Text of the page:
This tool kit will provide state and local program administrators with information regarding the key components of work-based learning (WBL), an instructional strategy that enhances classroom learning by connecting it to the workplace. It offers guidelines and resources related to creating a state WBL strategy, engaging employers, collecting data, and scaling effective programs.

Components of Comprehensive Work-based Learning (WBL) Programs

Recent research, policy literature, and federal legislation suggest that comprehensive WBL programs contain three key components: the alignment of classroom and workplace learning; application of academic, technical, and employability skills in a work setting; and support from classroom or workplace mentors. View the framework below, then scroll down to learn more about WBL in federal legislation and see references for the three components.

Work-based Learning in Federal Legislation

Federal legislation references work-based learning (WBL) in the Strengthening Career and Technical Education for the 21st Century Act (Perkins V), the Every Student Succeeds Act of 2015 (ESSA), and the Workforce Innovation and Opportunity Act of 2014 (WIOA). Click on the links to access the full text of the legislation, or read more below.

WBL in Perkins

Perkins V defines WBL and uses the term in many sections, including in reference to state plans, programs of study, and collaboration among secondary schools, postsecondary institutions, and employers. The law also includes participation in WBL as one of three indicators of program quality that states may select to report.


ESSA references WBL in three separate sections. In Section 1112, the legislation states that local education agency plans should describe support for WBL programs to provide students with exposure to industry professionals and the option to earn academic credit. Section 2103 includes professional development for teachers and administrators on WBL instruction as an allowable use of local funds. Finally, Section 4203 lists WBL as a possible indicator of career readiness at the secondary school level for the purpose of state applications for federal funds.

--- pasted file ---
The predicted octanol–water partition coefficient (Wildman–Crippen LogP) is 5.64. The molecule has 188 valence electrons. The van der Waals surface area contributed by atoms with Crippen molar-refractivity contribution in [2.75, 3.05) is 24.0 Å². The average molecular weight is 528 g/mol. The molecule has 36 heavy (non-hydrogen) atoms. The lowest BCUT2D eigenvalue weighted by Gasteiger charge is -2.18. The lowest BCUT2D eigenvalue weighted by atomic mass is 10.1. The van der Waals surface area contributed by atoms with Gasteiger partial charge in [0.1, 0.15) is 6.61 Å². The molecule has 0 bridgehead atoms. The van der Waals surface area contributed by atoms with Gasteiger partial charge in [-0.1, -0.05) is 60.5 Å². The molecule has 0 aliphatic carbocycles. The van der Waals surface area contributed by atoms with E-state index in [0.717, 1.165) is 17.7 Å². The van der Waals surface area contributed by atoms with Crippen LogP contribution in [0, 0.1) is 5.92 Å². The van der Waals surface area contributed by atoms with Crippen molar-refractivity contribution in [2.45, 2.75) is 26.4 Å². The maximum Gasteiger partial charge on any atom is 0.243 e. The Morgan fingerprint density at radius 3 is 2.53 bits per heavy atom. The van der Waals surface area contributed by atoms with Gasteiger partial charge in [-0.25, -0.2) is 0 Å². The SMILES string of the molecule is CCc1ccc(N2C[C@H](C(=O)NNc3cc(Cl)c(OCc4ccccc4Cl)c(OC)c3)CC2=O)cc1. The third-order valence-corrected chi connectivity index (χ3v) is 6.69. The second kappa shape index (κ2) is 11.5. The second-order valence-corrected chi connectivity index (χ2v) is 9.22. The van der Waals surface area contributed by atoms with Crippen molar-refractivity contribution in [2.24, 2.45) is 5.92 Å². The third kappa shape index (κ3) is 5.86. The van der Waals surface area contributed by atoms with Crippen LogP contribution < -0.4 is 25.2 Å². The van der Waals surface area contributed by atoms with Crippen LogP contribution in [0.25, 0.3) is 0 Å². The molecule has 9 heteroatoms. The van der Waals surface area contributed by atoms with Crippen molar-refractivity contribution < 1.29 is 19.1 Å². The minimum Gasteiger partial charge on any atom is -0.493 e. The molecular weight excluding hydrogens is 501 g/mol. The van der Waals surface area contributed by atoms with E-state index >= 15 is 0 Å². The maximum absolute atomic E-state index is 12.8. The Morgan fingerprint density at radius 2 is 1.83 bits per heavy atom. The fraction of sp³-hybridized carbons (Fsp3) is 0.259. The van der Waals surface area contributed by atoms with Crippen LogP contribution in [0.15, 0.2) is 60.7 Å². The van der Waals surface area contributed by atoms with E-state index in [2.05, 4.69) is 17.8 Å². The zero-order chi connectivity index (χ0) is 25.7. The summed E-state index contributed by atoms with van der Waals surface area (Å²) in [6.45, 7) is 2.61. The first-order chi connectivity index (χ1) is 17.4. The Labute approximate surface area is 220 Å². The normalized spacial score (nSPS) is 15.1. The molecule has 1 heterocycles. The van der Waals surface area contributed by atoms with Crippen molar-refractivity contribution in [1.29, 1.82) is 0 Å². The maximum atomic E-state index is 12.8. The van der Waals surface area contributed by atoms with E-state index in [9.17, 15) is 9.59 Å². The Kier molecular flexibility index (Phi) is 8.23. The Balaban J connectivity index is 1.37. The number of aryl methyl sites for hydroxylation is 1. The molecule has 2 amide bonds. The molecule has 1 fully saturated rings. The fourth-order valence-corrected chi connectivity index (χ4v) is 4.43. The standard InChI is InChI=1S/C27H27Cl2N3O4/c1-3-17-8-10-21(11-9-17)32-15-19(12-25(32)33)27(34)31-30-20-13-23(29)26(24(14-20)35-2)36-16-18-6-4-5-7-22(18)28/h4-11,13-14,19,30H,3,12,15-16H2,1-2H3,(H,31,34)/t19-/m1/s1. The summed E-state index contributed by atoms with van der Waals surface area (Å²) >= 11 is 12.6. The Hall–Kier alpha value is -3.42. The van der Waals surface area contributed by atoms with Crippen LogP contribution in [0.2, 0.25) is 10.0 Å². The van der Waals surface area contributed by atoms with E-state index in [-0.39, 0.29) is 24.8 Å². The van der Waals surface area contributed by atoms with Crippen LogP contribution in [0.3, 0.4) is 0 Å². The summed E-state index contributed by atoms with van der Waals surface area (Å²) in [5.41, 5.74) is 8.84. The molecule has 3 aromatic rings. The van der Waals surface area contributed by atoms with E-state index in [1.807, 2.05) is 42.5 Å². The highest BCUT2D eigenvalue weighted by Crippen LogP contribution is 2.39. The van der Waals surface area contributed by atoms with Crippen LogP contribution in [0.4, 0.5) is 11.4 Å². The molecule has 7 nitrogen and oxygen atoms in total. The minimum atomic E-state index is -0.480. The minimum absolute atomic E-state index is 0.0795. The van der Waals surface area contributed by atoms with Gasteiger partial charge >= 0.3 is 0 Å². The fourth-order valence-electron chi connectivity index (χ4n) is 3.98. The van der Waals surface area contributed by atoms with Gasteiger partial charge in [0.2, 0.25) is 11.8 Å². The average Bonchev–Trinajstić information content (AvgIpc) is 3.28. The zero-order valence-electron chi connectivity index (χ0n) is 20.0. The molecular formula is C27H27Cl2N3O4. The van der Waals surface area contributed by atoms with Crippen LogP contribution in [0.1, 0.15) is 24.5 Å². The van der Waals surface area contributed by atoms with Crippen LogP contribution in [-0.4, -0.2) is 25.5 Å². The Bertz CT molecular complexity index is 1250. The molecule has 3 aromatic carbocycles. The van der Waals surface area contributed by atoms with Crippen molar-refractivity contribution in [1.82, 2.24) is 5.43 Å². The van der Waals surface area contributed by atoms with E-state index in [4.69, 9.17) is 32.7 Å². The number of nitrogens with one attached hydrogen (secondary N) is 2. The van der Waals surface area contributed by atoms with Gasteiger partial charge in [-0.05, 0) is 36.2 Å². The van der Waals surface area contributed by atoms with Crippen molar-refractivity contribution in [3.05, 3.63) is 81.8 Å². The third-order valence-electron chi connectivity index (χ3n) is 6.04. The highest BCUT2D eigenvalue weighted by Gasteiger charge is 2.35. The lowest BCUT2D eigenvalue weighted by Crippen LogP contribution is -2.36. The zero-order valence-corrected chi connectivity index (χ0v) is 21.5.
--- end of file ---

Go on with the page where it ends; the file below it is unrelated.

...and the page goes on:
WIOA mentions WBL in reference to Job Corps and Vocational Rehabilitation programs. Section 148 describes WBL as a required activity of Job Corps centers, with WBL provided in locations that comply with occupational safety and health guidelines (Section 159). Additionally, Section 418 amends legislation on the use federal vocational rehabilitation funds for training and services for employers to include working with employers to design WBL activities for individuals with disabilities. Section 422 amends the description of pre-employment services for individuals with disabilities to include WBL as a required activity.

For More Information

The following selected references provide more information on the three WBL components and discuss the benefits of WBL participation more generally.

Making Work-Based Learning Work Link

Source: Jobs for the Future. 2016.
This report provides an overview of WBL in a career pathways context, defines five types of WBL experiences (internships, co-ops, on-the-job training, transitional jobs, and apprenticeships), and presents seven principles for quality WBL.

Promising Practices in Work-Based Learning for Youth PDF

Source: National Skills Coalition and the National Youth Employment Coalition. 2016.
This paper describes the benefits and challenges of four strategies for engaging youths in WBL: paid internships for disconnected youths, paid internships for at-risk in-school youths, paid community service opportunities, and youth apprenticeships.

Work-Based Learning for Youth at Risk: Getting Employers on Board PDF

Source: Organization for Economic Co-operation and Development. 2016.
This report summarizes international research on the benefits of WBL for at-risk youths and provides policy recommendations for engaging employers based on an examination of the cost-benefit analysis for WBL.

Work-Based Learning in California: Opportunities and Models for Expansion PDF

Source: WestEd for the James Irvine Foundation. 2009.
This report describes the purpose and components of WBL, offers short examples of WBL in practice in California, and proposes strategies for sustaining and expanding WBL programs.

Work-Based Learning Opportunities for High School Students Link

Source: National Research Center for Career and Technical Education. 2013.
This report provides an overview of the literature and findings from case studies on WBL at the secondary school level, with a focus on three types of WBL activities: internships/cooperative education, apprenticeships, and school-based enterprise.